Jupiter Ascending (2015) Star Wars: The Force Awakens (2015) Grand-scale throwbacks to the space operas of old centering around a young woman who starts out as a nobody who finds herself drawn into a galactic conflict against a corrupt/authoritarian regime where she is proved to be a key part of. Her closest allies turn up in the form of disgraced ex-soldiers, one her age who becomes something of a love-interest and an older mentor-type figure. This is the second time that a Wachowski film came out the same year as the opening chapter of a new Star Wars trilogy. The first being the previously listed The Matrix being released closely to The Phantom Menace. The Force Awakens handily wins. It made far more money at the box office, whilst the underperformance of Jupiter Ascending killed its prospects for a franchise. Critically, it also did far better. Though Force Awakens has attracted some more criticism over time and Jupiter has developed something of a cult following, much of which seems rooted in one's creativity and the other's lack thereof ironically, the scales are still a good deal more heavily weighed on the former's side.
Chappie (2015) Ex Machina (2015) 2015 released sci-fi films centering around the creation of a machine with artificial intelligence, and attempts to explore some of that concept's nature.   Ex Machina did much better with critics and won an Oscar, whilst Chappie in contrast got a mixed-to-negative response despite its larger box office draw. Commercially, Chappie grossed more, earning 102 million compared to Ex Machina's 36.9 million. Chappie, though, had a much larger production budget (49 million vs Machina's 15 million).
Star Trek Beyond (2016) Star Wars: Rogue One (2016) The two most iconic space opera franchises face-off in 2016.   Critically it's pretty much a draw. However, Rogue One definitively bested it at the box office.
Rogue One (2016) Passengers (2016) Space Opera movies featuring very strong female leads, debuting late 2016. Both movies are rather harder on the Mohs Scale of Science Fiction Hardness than usual (or at least Rogue One is harder than most of the rest of the Star Wars franchise). Rogue's Jyn Erso has to be strong in the face of an evil empire, Passengers' Aurora Lane has to be strong in the face of learning her companion doomed her to an "early" death simply because he was lonely. Rogue One wins. Passengers was savaged by critics for the Unfortunate Implications of its plot; Rogue One did considerably better critically. Rogue One also grossed over 1 billion dollars worldwide while Passengers has grossed a little bit under 300 million to date.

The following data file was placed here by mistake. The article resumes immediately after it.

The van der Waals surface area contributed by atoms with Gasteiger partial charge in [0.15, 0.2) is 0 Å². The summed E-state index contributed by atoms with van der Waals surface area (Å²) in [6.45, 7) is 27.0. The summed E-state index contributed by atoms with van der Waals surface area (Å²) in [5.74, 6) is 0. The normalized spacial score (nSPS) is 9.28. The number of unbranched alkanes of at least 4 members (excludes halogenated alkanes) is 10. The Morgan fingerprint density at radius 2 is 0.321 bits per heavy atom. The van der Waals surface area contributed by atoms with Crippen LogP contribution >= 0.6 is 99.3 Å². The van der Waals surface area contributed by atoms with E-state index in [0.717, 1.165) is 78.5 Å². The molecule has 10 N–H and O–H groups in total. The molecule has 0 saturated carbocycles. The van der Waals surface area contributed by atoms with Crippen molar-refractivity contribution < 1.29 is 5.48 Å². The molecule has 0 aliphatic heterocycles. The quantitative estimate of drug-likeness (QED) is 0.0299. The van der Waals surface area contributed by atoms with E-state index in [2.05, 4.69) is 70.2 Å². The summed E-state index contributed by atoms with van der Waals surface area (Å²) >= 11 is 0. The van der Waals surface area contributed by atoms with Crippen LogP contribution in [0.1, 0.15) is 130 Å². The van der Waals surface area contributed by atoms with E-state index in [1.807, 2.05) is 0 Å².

Star Trek Beyond (2016) Independence Day: Resurgence (2016) Sequels in high-profile science fiction franchises, released in anniversary years for their respective series (the 50th anniversary of Star Trek, and the 20th anniversary of Independence Day). Both films have the protagonists facing off against swarms of aliens in small, highly agile ships, who initially inflict a devastating defeat on the good guys. Critically, it's no contest; Beyond got solid ratings from audiences and critics alike, whereas Resurgence was considered So Okay, It's Average at best by audiences and got mauled by critics. Financially however, Resurgence was surprisingly the victor, with an unimpressive U.S. box-office take but strong international grosses, bringing in just short of $400m on a $165m budget. Beyond was budgeted higher at $185m, and did better in the U.S., but bombed in most other countries outside of the UK, Germany and China, with a final take of $330m.
Alien: Covenant (2017) Life (2017) Sci-Fi Horror films where a space crew investigates an unexplored planet, takes a hostile lifeform on board, and are subsequently killed off one by one while trying to prevent the creature from getting to Earth. Alien: Covenant is the latest installment in the almost 40-year old Alien franchise (and from the looks of it, essentially a soft reboot of the first Alien), while Life is based on an original script. Both films received good reviews from critics, with Covenant getting the slightly better reception. However, Life was a commercial failure with it only making $73.9 million to date on a $58 million budget while Covenant has grossed 214.9 million worldwide to date, tracking below Prometheus' earnings. It did however have a smaller budget (97 million) compared to Prometheus (120-130 million).
Valerian and the City of a Thousand Planets (2017) Ghost in the Shell (2017) Comic book movies featuring incredible Action Girls (who happen to be Older Than They Look: Valerian's partner Lauraline is from Medieval Europe, Ghost's Major is in her late-thirties at least but her cyborg body is in its' early/mid-twenties). Valerian is based on a French-Belgian comic, Ghost is based on a Manga with a bit of Race Lifting. Ghost in the Shell has grossed $167.5 million to date on a $110 million budget with various sources claiming it could be a 60 million loss overall, and it received mixed reviews from critics and holds a rotten score on Rotten Tomatoes. Valerian got slightly better critical reception, but overall still mixed, and it grossed over 200 million worldwide, but had very expensive production and marketing budgets, which has caused the film to still be a box office bomb.